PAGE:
Since RaceFans revealed in August that Panthera Asia Team F1 was considering entering the sport there have been reports of further interested parties, including potential teams from Russia and Monaco/Spain.
That makes for two confirmed prospects in as many months. According to sources there have been as many as five approaches to F1’s commercial rights holder Liberty Media, although a number of these are thought to have been under different guises.
Perversely, Formula 1’s commercial rights holder seems strangely cool on the idea of larger grids, a stance substantiated by a statement released by Liberty late on Thursday stating that ‘while Formula 1 appreciates their interest, we can confirm that there are no serious discussions with any persons or companies about the admission of a new team’.
Indeed, during the Belgian Grand Prix F1 motorsport manager Ross Brawn said: “I think 10 healthy teams in Formula 1 is actually enough, and if we do get any extra teams they’ve got to really add to the show.”
Yesterday F1 issued a carefully crafted statement in response to the latest expression of interest. Taken at face value, it might be thought to imply none of the prospects were ‘serious’, but what it states is the discussions are held were not ‘serious’.
How could they be if F1 is not serious about attracting new teams? In any constructive discussion, both parties need to be absolutely serious.
The statement is open to another misinterpretation, this being that Formula 1’s commercial rights holder is the sole arbiter on selection or admission of new teams. This is not the case, whether under current or future regulations. The commercial rights holder is responsible for commercial terms while F1’s administrator and governing body, the FIA, is responsible for sporting and technical matters.
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At best, future selection processes could be joint undertakings, bearing in mind that a prospective team cannot participate without an FIA entry, but that teams have previously participated without commercial terms being in place. This was the case in 2013, when Marussia raced without a commercial agreement, and during Haas’s initial races in 2016.
Thus, to be absolutely clear, the granting of an F1 entry does not lie (solely) within the gift of Liberty.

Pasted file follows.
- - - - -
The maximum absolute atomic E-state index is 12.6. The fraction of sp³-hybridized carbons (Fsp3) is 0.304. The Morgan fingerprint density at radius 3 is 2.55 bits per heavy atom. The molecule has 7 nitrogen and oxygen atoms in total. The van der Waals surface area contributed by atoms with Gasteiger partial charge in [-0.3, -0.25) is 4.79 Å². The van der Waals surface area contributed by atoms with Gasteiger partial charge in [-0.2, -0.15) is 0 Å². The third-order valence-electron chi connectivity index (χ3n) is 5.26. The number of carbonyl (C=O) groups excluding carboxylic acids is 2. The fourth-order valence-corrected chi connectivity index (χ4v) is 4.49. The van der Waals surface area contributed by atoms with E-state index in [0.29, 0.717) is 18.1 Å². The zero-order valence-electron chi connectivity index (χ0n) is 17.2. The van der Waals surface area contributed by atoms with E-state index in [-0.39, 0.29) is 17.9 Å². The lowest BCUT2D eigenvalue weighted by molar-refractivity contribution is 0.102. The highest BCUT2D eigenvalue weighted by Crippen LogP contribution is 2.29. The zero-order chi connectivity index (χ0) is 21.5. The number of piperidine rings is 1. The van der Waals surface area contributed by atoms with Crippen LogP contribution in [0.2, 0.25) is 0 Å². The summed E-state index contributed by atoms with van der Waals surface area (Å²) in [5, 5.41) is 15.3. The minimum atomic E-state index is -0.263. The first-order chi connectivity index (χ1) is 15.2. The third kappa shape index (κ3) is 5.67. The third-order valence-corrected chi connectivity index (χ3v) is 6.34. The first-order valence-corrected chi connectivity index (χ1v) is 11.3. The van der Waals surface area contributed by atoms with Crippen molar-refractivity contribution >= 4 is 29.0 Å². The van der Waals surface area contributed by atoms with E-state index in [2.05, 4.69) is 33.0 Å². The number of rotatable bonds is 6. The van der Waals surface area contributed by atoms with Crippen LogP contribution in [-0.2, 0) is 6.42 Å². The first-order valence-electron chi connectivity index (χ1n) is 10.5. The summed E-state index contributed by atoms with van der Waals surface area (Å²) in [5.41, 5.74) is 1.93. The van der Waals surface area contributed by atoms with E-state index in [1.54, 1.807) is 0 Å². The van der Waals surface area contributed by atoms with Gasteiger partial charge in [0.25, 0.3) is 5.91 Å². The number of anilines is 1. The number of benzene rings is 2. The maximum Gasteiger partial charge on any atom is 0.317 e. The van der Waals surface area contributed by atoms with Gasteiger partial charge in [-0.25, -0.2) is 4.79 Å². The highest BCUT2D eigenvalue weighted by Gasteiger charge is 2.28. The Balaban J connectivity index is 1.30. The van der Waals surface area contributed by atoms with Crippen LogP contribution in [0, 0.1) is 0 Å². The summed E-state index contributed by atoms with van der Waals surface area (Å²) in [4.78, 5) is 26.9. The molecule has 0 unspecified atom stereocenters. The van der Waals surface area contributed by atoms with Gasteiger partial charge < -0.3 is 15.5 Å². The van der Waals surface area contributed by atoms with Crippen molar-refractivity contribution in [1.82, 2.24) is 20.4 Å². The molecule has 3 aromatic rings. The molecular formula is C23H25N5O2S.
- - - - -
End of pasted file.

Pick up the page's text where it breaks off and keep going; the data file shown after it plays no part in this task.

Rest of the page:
In fact, the draft 2021 regulations state teams which failed to score points in the previous year (clearly applicable to new teams) must “supply information about the size of their company, their financial position and their ability to meet their prescribed obligations’, and that applications will be studied by the FIA and accepted or rejected at its absolute discretion.” Not a word about commercial terms.
In effect, by signing up to a commercial agreement, a team competing in the FIA Formula 1 world championship cedes its rights to the CRH. Without a commercial agreement said entity could poses a problem for the CRH, which may not use a team’s image or intellectual property without its express agreement.
A team could argue that without a commercial agreement no footage of its image, cars or intellectual property may be broadcast or marketed. Consider the implications of that, whether deliberately or incidentally: no in-car footage if ‘maverick’ cars are included, not overhead shots, restricted visuals of pit lane and paddock, no televised conferences if participants are members of such a team. The ramifications are endless.
Clearly, F1 needs to ensure the financial health of its current participants, and an additional team(s) will reduce the individual ‘pot’ size as it currently stands unless said team(s) contribute substantially to the overall health of the championship by attracting additional fans, in turn boosting revenues.
There is, of course, another way of increasing ‘pot’ size: Liberty reducing its ‘cut’ in the interests of a healthier F1. Given that Liberty is NASDAQ-listed that is obviously unlikely.
Thus, the decision to not hold ‘serious’ discussions about new teams is not a sporting decision or one motivated by altruistic motives, but driven by purely commercial considerations. Liberty’s statement should be read in that light.
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2021 F1 season
- Aston Martin fined $450,000 for F1 budget cap violation
- Red Bull fined $7 million and lose development time for 2021 budget cap breach
- Hamilton: F1 ‘might as well not have a cost cap if the penalty is a slap on the wrist’
- Red Bull need penalty that “really hurts them” if they exceeded budget cap – Bottas
- F1 mustn’t let post-season budget cap rows become a regular occurrence